The man accused of shooting a Finnish citizen nine times with a pistol in an apparent fit of road rage last year entered a plea of not guilty to both charges he faces before the Windhoek Magistrate’s Court.
Danne Rodney Shaningua, 44, answered not guilty in Afrikaans after Prosecutor Ntelamo Mabuku read the charges of murder and defeating or attempting to defeat the course of justice.
It is alleged Shaningua fired nine shots at Ronni Marco Kristian Uolevi, 42, at around 00h30 on August 2 last year. Uolevi died shortly afterwards at the scene outside Joker’s Bar along Bell Street in Windhoek’s southern industrial area.
The incident allegedly happened after Uolevi, a Finnish national married to a Namibian citizen, bumped into the rear of Shaningua’s car and drove off. Apparently infuriated by this, Shaningua allegedly followed Uolevi and when he caught up with him, emptied his 9mm pistol in a hail of bullets that killed Uolevi.
Defense counsel Orben Sibeya, who represents a calm looking Shaningua, dressed casually in a striped black suit, confirmed to Magistrate Justine Asino that the pleas are in accordance with his instructions.
He further said they do not intend to reveal the basis of their defense at this stage and would only do so at trial.
Asino postponed the matter to August 29 for the Prosecutor-General to decide where Shaningua will be tried, according to Section 119 of the Criminal Procedures Act.
A Section 119 plea refers to an instance when an accused is formally informed about the charges against him by a magistrate, and if not legally represented, is informed about his rights.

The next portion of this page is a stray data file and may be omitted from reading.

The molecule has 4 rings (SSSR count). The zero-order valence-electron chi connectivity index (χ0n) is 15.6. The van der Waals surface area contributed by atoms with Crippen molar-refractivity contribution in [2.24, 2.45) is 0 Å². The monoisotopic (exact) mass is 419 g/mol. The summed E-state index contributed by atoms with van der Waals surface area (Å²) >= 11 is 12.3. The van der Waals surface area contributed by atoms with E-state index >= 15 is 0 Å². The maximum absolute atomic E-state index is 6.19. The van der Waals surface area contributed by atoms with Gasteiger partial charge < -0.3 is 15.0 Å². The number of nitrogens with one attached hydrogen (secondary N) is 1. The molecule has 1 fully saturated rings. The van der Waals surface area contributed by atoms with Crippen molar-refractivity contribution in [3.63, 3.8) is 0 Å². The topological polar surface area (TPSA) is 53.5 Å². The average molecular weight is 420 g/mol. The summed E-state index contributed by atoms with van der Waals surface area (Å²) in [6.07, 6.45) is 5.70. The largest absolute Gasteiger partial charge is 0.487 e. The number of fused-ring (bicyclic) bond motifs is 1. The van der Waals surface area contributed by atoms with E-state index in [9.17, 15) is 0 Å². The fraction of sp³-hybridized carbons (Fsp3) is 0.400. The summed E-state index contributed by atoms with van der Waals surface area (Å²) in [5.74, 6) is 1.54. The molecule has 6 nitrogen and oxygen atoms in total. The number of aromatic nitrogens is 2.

Thereafter the matter is referred to the Prosecutor-General for a decision on whether the evidence is sufficient to proceed to trial and to specify the court the accused is to be tried in.
Sibeya also informed the court that he will bring a new bail application in July, based on new facts. During his first formal bail hearing Shaningua was denied bail, because he was considered a flight risk and because of the seriousness of the offence.
At the time the investigating officer said they found Shaningua at his family house in Windhoek North in possession of his passport, raising suspicions that he intended to flee the country.
Public Prosecutor Joseph Andreas at the time strongly objected to granting bail to Shaningua. Given the gravity of the charges he faces the suspect may flee Namibia while out on bail to avoid prosecution, he argued.
He said then that it would not be in the interest of the administration of justice and that of the public at large to grant Shaningua bail, as police investigations into the case were still at an early stage and the suspect could interfere with ongoing investigations.
Sibeya indicated that as the police have completed their investigations, the threat of interfering is no longer valid.
Unconfirmed reports at the time suggested the businesses of Shaningua hit a rough patch and as a result he started to show signs of frustration, while other unsubstantiated reports claimed the two men were involved in an argument earlier that evening.
Further unconfirmed rumours have it that the argument was over a woman, who allegedly got into Uolevi’s vehicle that night.